For many cameras, data on sensor performance has been reported by DXO Mark. This service is based on lab testing and assigns an overall score to each camera sensor, as well as ratings for dynamic range ("DXO Landscape"), color depth ("DXO Portrait"), and low-light sensitivity ("DXO Sports"). Of the two cameras under review, the 1100D has a notably higher overall DXO score than the G16 (overall score 8 points higher), which gives it an advantage in terms of imaging quality. This advantage is based on 0.9 bits higher color depth, 0.7 EV of lower dynamic range, and 1.7 stops in additional low light sensitivity. The adjacent table reports on the physical sensor characteristics and the outcomes of the DXO sensor quality tests for a sample of comparator-cameras.
|Canon 1100D»||APS-C||12.2||4272||2848||720/30p||21.9||11.0||755||62||Canon 1100D|
|Canon G16«||1/1.7||12.0||4000||3000||1080/60p||21.0||11.7||230||54||Canon G16|
|Canon 2000D« »||APS-C||24.0||6000||4000||1080/30p||22.6||11.9||1009||71||Canon 2000D|
|Canon 4000D« »||APS-C||17.9||5184||3456||1080/30p||21.9||11.4||695||63||Canon 4000D|
|Canon 1200D« »||APS-C||17.9||5184||3456||1080/30p||21.9||11.3||724||63||Canon 1200D|
|Canon SL1« »||APS-C||17.9||5184||3456||1080/30p||21.8||11.3||843||63||Canon SL1|
|Canon 650D« »||APS-C||17.9||5184||3456||1080/30p||21.7||11.2||722||62||Canon 650D|
|Canon G1 X« »||1.5-inch||14.2||4352||3264||1080/24p||21.7||10.8||644||60||Canon G1 X|
|Canon G15« »||1/1.7||12.0||4000||3000||1080/24p||19.9||11.5||165||46||Canon G15|
|Canon SX50« »||1/2.3||12.0||4000||3000||1080/24p||20.3||11.2||179||47||Canon SX50|
|Canon 600D« »||APS-C||17.9||5184||3456||1080/30p||22.1||11.5||793||65||Canon 600D|
|Canon 550D« »||APS-C||17.9||5184||3456||1080/30p||22.1||11.5||784||66||Canon 550D|
|Canon G12« »||1/1.7||10.0||3648||2736||720/24p||20.4||11.2||161||47||Canon G12|
|Canon 450D« »||APS-C||12.2||4272||2848||-||21.9||10.8||692||61||Canon 450D|
|Canon 1000D« »||APS-C||10.1||3888||2592||-||-||-||-||-||Canon 1000D|
|Nikon P7800« »||1/1.7||12.0||4000||3000||1080/30p||21.2||11.7||200||54||Nikon P7800|
|Panasonic LX7« »||1/1.7||10.0||3648||2736||1080/60p||20.7||11.7||147||50||Panasonic LX7|
Many modern cameras are not only capable of taking still images, but can also record movies. The two cameras under consideration both have sensors whose read-out speed is fast enough to capture moving pictures, but the G16 provides a better video resolution than the 1100D. It can shoot movie footage at 1080/60p, while the 1100D is limited to 720/30p.
Feature comparison: Canon 1100D vs G16
Apart from body and sensor, cameras can and do differ across a range of features. The 1100D and the G16 are similar in the sense that both have an optical viewfinder. The latter is useful for getting a clear image for framing even in brightly lit environments. The following table reports on some other key feature differences and similarities of the Canon 1100D, the Canon G16, and comparable cameras.
|Canon 1100D»||optical||n||2.7||230||fixed||n||4000||3.0||Y||n||Canon 1100D|
|Canon G16«||optical||n||3.0||922||fixed||n||4000||2.2||Y||Y||Canon G16|
|Canon 2000D« »||optical||n||3.0||920||fixed||n||4000||3.0||Y||n||Canon 2000D|
|Canon 4000D« »||optical||n||2.7||230||fixed||n||4000||3.0||Y||n||Canon 4000D|
|Canon 1200D« »||optical||n||3.0||460||fixed||n||4000||3.0||Y||n||Canon 1200D|
|Canon SL1« »||optical||n||3.0||1040||fixed||Y||4000||4.9||Y||n||Canon SL1|
|Canon 650D« »||optical||n||3.0||1040||swivel||Y||4000||5.0||Y||n||Canon 650D|
|Canon G1 X« »||optical||n||3.0||922||Swivel||n||4000||1.9||Y||Y||Canon G1 X|
|Canon G15« »||optical||n||3.0||922||fixed||n||4000||2.1||Y||Y||Canon G15|
|Canon SX50« »||202||n||3.0||461||swivel||n||2000||2.2||Y||Y||Canon SX50|
|Canon 600D« »||optical||n||3.0||1040||swivel||n||4000||3.7||Y||n||Canon 600D|
|Canon 550D« »||optical||n||3.0||1040||fixed||n||4000||3.7||Y||n||Canon 550D|
|Canon G12« »||optical||n||2.8||461||swivel||n||4000||1.1||Y||Y||Canon G12|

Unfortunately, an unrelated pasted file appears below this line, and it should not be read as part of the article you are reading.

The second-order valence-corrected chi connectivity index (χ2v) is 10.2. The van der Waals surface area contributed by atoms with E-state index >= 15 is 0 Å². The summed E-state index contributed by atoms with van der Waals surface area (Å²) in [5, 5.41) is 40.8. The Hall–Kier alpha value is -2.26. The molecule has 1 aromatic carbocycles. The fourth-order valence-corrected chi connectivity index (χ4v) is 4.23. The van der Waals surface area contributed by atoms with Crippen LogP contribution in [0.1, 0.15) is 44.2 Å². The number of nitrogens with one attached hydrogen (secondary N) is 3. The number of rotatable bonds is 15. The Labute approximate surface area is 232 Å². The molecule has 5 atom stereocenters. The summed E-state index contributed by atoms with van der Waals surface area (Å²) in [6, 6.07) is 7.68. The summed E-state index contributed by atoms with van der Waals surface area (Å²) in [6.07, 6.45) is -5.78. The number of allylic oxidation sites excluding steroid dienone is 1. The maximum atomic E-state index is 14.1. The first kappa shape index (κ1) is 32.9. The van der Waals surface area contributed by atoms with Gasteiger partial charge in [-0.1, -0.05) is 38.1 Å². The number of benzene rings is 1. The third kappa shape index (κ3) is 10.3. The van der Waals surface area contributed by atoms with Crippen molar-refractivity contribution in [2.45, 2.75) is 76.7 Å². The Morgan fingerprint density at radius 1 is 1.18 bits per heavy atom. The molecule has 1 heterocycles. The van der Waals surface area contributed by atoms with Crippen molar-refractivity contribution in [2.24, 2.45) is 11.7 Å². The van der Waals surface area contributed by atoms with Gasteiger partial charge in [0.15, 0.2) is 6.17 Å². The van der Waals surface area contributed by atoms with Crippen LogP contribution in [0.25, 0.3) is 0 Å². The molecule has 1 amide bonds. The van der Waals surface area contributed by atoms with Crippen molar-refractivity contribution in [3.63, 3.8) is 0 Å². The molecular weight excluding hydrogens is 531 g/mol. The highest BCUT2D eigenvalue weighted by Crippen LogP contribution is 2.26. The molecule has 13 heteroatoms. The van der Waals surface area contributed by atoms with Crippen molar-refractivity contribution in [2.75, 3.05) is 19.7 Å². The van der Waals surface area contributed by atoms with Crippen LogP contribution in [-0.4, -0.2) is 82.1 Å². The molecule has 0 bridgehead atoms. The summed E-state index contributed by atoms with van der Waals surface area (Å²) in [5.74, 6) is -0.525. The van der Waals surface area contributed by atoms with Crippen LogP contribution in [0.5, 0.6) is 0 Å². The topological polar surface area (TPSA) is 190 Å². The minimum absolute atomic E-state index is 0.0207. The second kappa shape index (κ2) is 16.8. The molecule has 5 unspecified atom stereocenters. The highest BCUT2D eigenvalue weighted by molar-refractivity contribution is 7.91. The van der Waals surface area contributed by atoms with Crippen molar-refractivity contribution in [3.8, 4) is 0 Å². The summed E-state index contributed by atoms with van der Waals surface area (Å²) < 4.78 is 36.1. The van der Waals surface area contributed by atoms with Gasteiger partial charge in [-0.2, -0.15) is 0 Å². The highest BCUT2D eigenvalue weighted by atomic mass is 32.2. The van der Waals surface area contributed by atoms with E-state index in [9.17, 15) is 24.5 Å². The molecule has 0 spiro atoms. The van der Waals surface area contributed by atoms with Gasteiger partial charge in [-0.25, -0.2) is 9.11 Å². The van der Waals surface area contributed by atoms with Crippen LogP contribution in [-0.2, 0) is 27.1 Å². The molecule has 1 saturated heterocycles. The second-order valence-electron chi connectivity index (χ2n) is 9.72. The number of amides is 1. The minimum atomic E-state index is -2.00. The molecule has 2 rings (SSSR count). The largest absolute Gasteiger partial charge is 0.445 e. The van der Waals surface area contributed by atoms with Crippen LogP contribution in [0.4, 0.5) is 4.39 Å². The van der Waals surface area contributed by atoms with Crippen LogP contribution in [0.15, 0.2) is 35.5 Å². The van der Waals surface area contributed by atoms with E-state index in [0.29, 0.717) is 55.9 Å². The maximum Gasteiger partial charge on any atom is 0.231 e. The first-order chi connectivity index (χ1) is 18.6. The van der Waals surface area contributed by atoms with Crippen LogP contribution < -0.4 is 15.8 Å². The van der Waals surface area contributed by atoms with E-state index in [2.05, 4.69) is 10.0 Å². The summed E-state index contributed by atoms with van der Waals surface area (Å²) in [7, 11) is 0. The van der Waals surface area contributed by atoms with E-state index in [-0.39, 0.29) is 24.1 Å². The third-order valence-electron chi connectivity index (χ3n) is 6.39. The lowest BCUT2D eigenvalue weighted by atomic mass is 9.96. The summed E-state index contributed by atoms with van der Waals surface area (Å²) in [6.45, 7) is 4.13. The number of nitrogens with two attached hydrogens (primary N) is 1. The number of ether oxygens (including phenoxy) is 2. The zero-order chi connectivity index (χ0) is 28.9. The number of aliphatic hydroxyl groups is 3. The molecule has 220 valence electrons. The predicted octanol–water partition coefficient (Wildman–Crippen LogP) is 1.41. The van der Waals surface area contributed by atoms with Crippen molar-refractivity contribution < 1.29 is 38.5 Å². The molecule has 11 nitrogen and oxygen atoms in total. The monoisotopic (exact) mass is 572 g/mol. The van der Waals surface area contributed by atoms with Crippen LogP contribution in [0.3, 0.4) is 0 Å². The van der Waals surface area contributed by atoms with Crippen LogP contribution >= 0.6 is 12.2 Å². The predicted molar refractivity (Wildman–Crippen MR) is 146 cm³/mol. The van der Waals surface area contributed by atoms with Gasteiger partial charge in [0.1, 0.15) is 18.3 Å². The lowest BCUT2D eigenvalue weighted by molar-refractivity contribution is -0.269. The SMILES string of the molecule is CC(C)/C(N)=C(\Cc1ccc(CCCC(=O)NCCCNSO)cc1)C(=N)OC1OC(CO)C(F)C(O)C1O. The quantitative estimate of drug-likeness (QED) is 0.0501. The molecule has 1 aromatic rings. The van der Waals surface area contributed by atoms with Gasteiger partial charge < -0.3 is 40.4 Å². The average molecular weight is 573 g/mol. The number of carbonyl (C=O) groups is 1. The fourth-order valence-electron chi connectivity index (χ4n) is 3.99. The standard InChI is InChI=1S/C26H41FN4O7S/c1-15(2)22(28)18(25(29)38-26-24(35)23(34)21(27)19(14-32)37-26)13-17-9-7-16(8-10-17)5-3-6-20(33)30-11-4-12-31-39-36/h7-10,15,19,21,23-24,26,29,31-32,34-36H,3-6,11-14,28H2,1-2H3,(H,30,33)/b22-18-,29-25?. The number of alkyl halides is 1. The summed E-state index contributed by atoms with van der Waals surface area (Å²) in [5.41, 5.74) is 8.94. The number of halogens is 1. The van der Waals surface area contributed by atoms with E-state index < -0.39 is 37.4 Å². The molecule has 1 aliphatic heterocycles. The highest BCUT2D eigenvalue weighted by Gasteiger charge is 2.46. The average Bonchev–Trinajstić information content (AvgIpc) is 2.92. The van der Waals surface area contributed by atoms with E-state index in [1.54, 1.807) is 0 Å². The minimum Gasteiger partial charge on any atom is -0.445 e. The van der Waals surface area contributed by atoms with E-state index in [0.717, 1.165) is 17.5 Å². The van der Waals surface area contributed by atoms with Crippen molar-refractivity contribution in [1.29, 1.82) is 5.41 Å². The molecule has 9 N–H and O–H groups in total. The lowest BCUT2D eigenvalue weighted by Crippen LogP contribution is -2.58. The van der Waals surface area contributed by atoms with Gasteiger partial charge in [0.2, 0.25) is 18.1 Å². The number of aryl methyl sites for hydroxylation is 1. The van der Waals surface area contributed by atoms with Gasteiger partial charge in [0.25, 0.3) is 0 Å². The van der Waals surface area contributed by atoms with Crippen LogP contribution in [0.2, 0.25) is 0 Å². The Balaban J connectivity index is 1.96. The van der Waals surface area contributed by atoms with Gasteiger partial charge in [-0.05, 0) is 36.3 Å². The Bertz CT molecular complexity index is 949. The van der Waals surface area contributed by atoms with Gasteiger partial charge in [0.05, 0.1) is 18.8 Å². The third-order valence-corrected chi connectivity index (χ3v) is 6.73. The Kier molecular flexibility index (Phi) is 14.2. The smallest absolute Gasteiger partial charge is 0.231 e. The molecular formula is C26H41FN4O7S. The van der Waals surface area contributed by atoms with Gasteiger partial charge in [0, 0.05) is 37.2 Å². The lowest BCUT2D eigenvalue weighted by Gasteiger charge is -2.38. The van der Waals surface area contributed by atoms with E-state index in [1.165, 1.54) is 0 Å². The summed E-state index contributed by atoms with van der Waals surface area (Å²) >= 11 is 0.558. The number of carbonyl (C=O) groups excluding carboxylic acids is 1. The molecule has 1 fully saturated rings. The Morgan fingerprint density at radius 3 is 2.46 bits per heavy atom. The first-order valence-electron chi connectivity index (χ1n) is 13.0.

|Canon 450D« »||optical||n||3.0||230||fixed||n||4000||3.5||Y||n||Canon 450D|
|Canon 1000D« »||optical||n||2.5||230||fixed||n||4000||3.0||Y||n||Canon 1000D|
|Nikon P7800« »||921||n||3.0||921||swivel||n||4000||8.0||Y||Y||Nikon P7800|
|Panasonic LX7« »||-||n||3.0||920||fixed||n||4000||11.0||Y||Y||Panasonic LX7|
Concerning the storage of imaging data, both the 1100D and the G16 write their files to SDXC cards.
Connectivity comparison: Canon 1100D vs G16
For some imaging applications, the extent to which a camera can communicate with its environment can be an important aspect in the camera decision process. The table below provides an overview of the connectivity of the Canon EOS 1100D and Canon PowerShot G16 and, in particular, the interfaces the cameras (and selected comparators) provide for accessory control and data transfer.
|Canon 1100D»||Y||stereo||mono||-||-||mini||2.0||-||-||-||Canon 1100D|
|Canon G16«||Y||stereo||mono||-||-||mini||2.0||Y||-||-||Canon G16|
|Canon 2000D« »||Y||mono||mono||-||-||mini||2.0||Y||Y||-||Canon 2000D|
|Canon 4000D« »||Y||mono||mono||-||-||mini||2.0||Y||Y||-||Canon 4000D|
|Canon 1200D« »||Y||mono||mono||-||-||mini||2.0||-||-||-||Canon 1200D|
|Canon SL1« »||Y||mono||mono||Y||-||mini||2.0||-||-||-||Canon SL1|
|Canon 650D« »||Y||stereo||mono||Y||-||mini||2.0||-||-||-||Canon 650D|
|Canon G1 X« »||Y||stereo||mono||-||-||mini||2.0||-||-||-||Canon G1 X|
|Canon G15« »||Y||stereo||mono||-||-||mini||2.0||-||-||-||Canon G15|
|Canon SX50« »||Y||stereo||mono||-||-||mini||2.0||-||-||-||Canon SX50|
|Canon 600D« »||Y||mono||mono||Y||-||mini||2.0||-||-||-||Canon 600D|
|Canon 550D« »||Y||stereo||-||Y||-||mini||2.0||-||-||-||Canon 550D|
|Canon G12« »||Y||stereo||mono||-||-||mini||2.0||-||-||-||Canon G12|
|Canon 450D« »||Y||-||-||-||-||mini||2.0||-||-||-||Canon 450D|
|Canon 1000D« »||Y||-||-||-||-||-||2.0||-||-||-||Canon 1000D|
|Nikon P7800« »||Y||stereo||mono||Y||-||mini||2.0||-||-||-||Nikon P7800|
|Panasonic LX7« »||Y||stereo||mono||-||-||mini||2.0||-||-||-||Panasonic LX7|
It is notable that the G16 offers wifi support, which can be a very convenient means to transfer image data to an off-camera location. In contrast, the 1100D does not offer wifi capability.
The G16 is a recent model that features in the current product line-up of Canon. In contrast, the 1100D has been discontinued (but it can be found pre-owned on eBay). As a replacement in the same line of cameras, the 1100D was succeeded by the Canon 1200D.
Review summary: Canon 1100D vs G16
So what conclusions can be drawn? Is there a clear favorite between the Canon 1100D and the Canon G16? The listing below highlights the relative strengths of the two models.
Arguments in favor of the Canon EOS 1100D:
- Better image quality: Scores markedly higher (8 points) in the DXO overall assessment.